In an interview, Cooper said lenders could be breaking an N.C. law requiring a good-faith effort to work out loan modifications if they’re improperly handling foreclosure paperwork. One of his main concerns is that homeowners get a “fair shot” at loan modifications, he said.

At the very least AG Cooper wants to make sure the homeowners in North Carolina get a day in court and a fair shot at any mortgage modification.   None of these banks servicing these loans have any motivation to work out a mortgage that they do not actually own and have as a liability if it fails to perform.  If these banks’ true position is that of merely servicers, they have no motivation whatsoever to work out anything with a homeowner in distress because THEY aren’t owed the moneythey were already paid when they sold the note – if they ever had it in the first place.  Which leads me to the obvious question:  Please, Mr. Cox, do tell me how an entity that has not been harmed (meaning that they aren’t owed any money), has standing to foreclose on collateral they do not have rights to?!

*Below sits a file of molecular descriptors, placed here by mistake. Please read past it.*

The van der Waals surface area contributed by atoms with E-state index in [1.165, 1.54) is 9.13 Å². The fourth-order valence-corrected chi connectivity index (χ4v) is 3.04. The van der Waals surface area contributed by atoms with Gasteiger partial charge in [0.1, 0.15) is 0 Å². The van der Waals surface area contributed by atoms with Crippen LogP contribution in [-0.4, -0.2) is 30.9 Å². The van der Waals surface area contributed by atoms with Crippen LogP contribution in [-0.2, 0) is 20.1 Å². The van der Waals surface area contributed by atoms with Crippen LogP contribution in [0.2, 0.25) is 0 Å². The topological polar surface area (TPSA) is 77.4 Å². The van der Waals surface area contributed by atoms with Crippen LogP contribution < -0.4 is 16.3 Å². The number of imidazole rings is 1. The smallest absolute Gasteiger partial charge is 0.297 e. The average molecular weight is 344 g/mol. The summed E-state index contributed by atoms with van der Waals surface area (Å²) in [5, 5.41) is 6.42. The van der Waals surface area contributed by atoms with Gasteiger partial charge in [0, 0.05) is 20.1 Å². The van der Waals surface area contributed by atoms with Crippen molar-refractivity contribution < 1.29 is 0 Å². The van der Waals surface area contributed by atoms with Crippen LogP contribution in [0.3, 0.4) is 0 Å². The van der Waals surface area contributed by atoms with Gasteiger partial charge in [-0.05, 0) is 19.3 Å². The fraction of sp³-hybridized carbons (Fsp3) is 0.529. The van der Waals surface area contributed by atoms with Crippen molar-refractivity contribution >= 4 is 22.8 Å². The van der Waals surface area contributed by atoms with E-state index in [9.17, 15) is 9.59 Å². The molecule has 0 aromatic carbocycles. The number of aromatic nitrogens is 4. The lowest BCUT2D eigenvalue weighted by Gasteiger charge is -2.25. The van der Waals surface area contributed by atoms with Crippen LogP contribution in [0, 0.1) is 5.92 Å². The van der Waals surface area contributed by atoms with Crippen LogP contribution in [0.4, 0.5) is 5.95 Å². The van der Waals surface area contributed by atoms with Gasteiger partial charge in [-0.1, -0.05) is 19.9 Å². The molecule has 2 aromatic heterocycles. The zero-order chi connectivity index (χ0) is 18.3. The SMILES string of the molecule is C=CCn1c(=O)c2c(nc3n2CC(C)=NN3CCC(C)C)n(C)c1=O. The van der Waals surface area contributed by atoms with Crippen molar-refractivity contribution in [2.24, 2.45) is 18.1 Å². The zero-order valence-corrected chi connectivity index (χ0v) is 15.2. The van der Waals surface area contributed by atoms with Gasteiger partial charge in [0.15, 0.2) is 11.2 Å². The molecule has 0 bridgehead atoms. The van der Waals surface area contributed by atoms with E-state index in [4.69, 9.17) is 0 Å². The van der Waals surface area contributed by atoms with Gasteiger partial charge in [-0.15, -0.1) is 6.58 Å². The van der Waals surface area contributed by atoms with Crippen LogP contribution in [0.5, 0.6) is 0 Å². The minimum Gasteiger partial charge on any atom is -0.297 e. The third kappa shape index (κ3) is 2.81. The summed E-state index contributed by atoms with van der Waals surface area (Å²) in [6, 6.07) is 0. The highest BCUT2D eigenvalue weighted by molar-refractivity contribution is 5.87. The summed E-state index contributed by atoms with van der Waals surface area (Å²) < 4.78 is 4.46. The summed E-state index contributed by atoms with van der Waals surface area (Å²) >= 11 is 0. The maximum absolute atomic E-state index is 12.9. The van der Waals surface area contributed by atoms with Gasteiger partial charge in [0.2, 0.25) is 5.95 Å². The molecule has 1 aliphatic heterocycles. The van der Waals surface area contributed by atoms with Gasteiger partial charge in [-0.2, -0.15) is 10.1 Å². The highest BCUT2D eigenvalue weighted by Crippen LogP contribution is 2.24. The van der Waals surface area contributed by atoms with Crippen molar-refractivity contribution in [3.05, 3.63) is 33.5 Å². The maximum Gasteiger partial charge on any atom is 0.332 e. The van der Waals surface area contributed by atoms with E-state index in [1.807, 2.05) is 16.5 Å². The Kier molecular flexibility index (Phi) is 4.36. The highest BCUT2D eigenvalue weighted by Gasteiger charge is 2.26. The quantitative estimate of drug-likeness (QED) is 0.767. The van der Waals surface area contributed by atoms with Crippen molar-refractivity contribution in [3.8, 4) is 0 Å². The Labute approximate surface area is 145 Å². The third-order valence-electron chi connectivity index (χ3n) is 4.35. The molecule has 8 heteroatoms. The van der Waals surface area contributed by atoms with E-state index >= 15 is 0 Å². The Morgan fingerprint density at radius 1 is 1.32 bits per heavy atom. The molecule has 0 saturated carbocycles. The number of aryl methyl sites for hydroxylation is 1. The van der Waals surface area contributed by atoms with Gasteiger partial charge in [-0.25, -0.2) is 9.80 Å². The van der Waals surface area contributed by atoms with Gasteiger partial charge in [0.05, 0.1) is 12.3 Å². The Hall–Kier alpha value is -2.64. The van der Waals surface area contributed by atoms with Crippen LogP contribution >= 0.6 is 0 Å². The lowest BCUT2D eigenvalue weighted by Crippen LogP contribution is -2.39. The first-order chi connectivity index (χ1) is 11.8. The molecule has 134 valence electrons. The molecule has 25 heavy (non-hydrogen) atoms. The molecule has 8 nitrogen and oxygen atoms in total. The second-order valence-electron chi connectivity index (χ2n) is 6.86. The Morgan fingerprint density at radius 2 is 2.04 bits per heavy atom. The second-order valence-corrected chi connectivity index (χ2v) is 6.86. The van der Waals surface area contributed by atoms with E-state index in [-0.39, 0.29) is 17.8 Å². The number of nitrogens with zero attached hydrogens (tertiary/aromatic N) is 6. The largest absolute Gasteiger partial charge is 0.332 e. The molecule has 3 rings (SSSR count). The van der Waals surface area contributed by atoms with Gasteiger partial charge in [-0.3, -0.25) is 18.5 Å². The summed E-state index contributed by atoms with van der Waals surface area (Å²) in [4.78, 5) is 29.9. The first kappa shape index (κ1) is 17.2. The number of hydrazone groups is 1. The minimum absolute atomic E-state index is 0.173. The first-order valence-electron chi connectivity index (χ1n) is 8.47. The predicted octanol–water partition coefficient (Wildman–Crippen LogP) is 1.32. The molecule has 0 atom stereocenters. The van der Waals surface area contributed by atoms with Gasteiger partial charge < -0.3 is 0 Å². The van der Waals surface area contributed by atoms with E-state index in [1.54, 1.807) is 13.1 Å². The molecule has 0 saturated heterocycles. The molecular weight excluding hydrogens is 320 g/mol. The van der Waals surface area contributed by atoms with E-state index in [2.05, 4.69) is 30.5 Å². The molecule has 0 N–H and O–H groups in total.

At this point, all I can say is that I’m glad Mike Cox is term limited and we can say goodbye and good riddance -and I’m certainly relieved he didn’t become the only governor of Michigan that could possibly have been worse than Jennifer Granholm.  I truly hope that the next Attorney General of Michigan will care just a little bit about Michigan citizens and I hope that the current candidates are reading this.